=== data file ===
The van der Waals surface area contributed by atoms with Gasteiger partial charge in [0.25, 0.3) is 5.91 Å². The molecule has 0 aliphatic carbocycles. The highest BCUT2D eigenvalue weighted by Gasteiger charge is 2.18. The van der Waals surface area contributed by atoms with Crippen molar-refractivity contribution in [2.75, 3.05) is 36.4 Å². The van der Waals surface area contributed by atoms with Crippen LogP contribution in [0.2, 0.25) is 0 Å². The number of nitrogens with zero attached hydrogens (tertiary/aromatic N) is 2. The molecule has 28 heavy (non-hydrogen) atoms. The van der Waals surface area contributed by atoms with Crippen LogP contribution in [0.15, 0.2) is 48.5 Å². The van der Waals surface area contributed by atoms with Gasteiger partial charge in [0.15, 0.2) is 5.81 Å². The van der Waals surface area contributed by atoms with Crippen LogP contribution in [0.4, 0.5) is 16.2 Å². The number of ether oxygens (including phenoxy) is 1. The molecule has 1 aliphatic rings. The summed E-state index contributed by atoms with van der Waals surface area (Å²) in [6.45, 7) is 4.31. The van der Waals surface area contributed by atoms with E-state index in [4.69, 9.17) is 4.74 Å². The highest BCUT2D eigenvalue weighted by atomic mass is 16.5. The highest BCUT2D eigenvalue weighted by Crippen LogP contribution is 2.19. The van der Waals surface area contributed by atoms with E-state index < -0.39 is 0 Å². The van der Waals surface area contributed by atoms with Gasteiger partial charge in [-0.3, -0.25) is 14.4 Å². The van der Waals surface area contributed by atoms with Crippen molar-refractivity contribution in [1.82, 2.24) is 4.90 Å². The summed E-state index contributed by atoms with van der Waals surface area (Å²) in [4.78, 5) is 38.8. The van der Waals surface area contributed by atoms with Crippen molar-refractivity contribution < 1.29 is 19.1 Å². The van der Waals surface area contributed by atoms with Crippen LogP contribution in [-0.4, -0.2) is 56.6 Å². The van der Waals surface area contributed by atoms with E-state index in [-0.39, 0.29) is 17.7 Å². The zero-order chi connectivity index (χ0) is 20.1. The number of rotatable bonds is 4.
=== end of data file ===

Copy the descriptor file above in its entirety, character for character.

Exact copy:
The van der Waals surface area contributed by atoms with Gasteiger partial charge in [0.25, 0.3) is 5.91 Å². The molecule has 0 aliphatic carbocycles. The highest BCUT2D eigenvalue weighted by Gasteiger charge is 2.18. The van der Waals surface area contributed by atoms with Crippen molar-refractivity contribution in [2.75, 3.05) is 36.4 Å². The van der Waals surface area contributed by atoms with Crippen LogP contribution in [0.2, 0.25) is 0 Å². The number of nitrogens with zero attached hydrogens (tertiary/aromatic N) is 2. The molecule has 28 heavy (non-hydrogen) atoms. The van der Waals surface area contributed by atoms with Crippen LogP contribution in [0.15, 0.2) is 48.5 Å². The van der Waals surface area contributed by atoms with Gasteiger partial charge in [0.15, 0.2) is 5.81 Å². The van der Waals surface area contributed by atoms with Crippen LogP contribution in [0.4, 0.5) is 16.2 Å². The number of ether oxygens (including phenoxy) is 1. The molecule has 1 aliphatic rings. The summed E-state index contributed by atoms with van der Waals surface area (Å²) in [6.45, 7) is 4.31. The van der Waals surface area contributed by atoms with E-state index in [4.69, 9.17) is 4.74 Å². The highest BCUT2D eigenvalue weighted by atomic mass is 16.5. The highest BCUT2D eigenvalue weighted by Crippen LogP contribution is 2.19. The van der Waals surface area contributed by atoms with E-state index < -0.39 is 0 Å². The van der Waals surface area contributed by atoms with Gasteiger partial charge in [-0.3, -0.25) is 14.4 Å². The van der Waals surface area contributed by atoms with Crippen molar-refractivity contribution in [1.82, 2.24) is 4.90 Å². The summed E-state index contributed by atoms with van der Waals surface area (Å²) in [4.78, 5) is 38.8. The van der Waals surface area contributed by atoms with Crippen molar-refractivity contribution < 1.29 is 19.1 Å². The van der Waals surface area contributed by atoms with Crippen LogP contribution in [-0.4, -0.2) is 56.6 Å². The van der Waals surface area contributed by atoms with E-state index in [-0.39, 0.29) is 17.7 Å². The zero-order chi connectivity index (χ0) is 20.1. The number of rotatable bonds is 4.